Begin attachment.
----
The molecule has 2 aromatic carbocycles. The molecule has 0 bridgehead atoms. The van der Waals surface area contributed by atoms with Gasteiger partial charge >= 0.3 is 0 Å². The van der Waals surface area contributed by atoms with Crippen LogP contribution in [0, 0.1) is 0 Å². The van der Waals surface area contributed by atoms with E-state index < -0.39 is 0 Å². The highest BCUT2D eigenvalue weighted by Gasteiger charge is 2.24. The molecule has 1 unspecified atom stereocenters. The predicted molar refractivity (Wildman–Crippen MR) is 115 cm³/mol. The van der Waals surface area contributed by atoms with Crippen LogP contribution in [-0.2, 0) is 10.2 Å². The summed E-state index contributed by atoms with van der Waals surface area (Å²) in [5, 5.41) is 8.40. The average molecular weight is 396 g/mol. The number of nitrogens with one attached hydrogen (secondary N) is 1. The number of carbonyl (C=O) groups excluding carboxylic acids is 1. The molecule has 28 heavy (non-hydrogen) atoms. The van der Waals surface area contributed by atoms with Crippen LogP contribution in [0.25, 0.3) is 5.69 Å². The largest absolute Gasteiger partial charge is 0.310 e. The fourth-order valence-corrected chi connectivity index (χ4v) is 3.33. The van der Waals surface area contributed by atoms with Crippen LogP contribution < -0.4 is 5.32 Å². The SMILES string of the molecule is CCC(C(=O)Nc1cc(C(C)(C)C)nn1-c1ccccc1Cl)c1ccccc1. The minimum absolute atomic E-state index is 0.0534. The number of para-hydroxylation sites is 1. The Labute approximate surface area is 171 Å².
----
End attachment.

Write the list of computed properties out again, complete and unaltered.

The molecule has 2 aromatic carbocycles. The molecule has 0 bridgehead atoms. The van der Waals surface area contributed by atoms with Gasteiger partial charge >= 0.3 is 0 Å². The van der Waals surface area contributed by atoms with Crippen LogP contribution in [0, 0.1) is 0 Å². The van der Waals surface area contributed by atoms with E-state index < -0.39 is 0 Å². The highest BCUT2D eigenvalue weighted by Gasteiger charge is 2.24. The molecule has 1 unspecified atom stereocenters. The predicted molar refractivity (Wildman–Crippen MR) is 115 cm³/mol. The van der Waals surface area contributed by atoms with Crippen LogP contribution in [-0.2, 0) is 10.2 Å². The summed E-state index contributed by atoms with van der Waals surface area (Å²) in [5, 5.41) is 8.40. The average molecular weight is 396 g/mol. The number of nitrogens with one attached hydrogen (secondary N) is 1. The number of carbonyl (C=O) groups excluding carboxylic acids is 1. The molecule has 28 heavy (non-hydrogen) atoms. The van der Waals surface area contributed by atoms with Crippen LogP contribution in [0.25, 0.3) is 5.69 Å². The largest absolute Gasteiger partial charge is 0.310 e. The fourth-order valence-corrected chi connectivity index (χ4v) is 3.33. The van der Waals surface area contributed by atoms with Crippen LogP contribution < -0.4 is 5.32 Å². The SMILES string of the molecule is CCC(C(=O)Nc1cc(C(C)(C)C)nn1-c1ccccc1Cl)c1ccccc1. The minimum absolute atomic E-state index is 0.0534. The number of para-hydroxylation sites is 1. The Labute approximate surface area is 171 Å².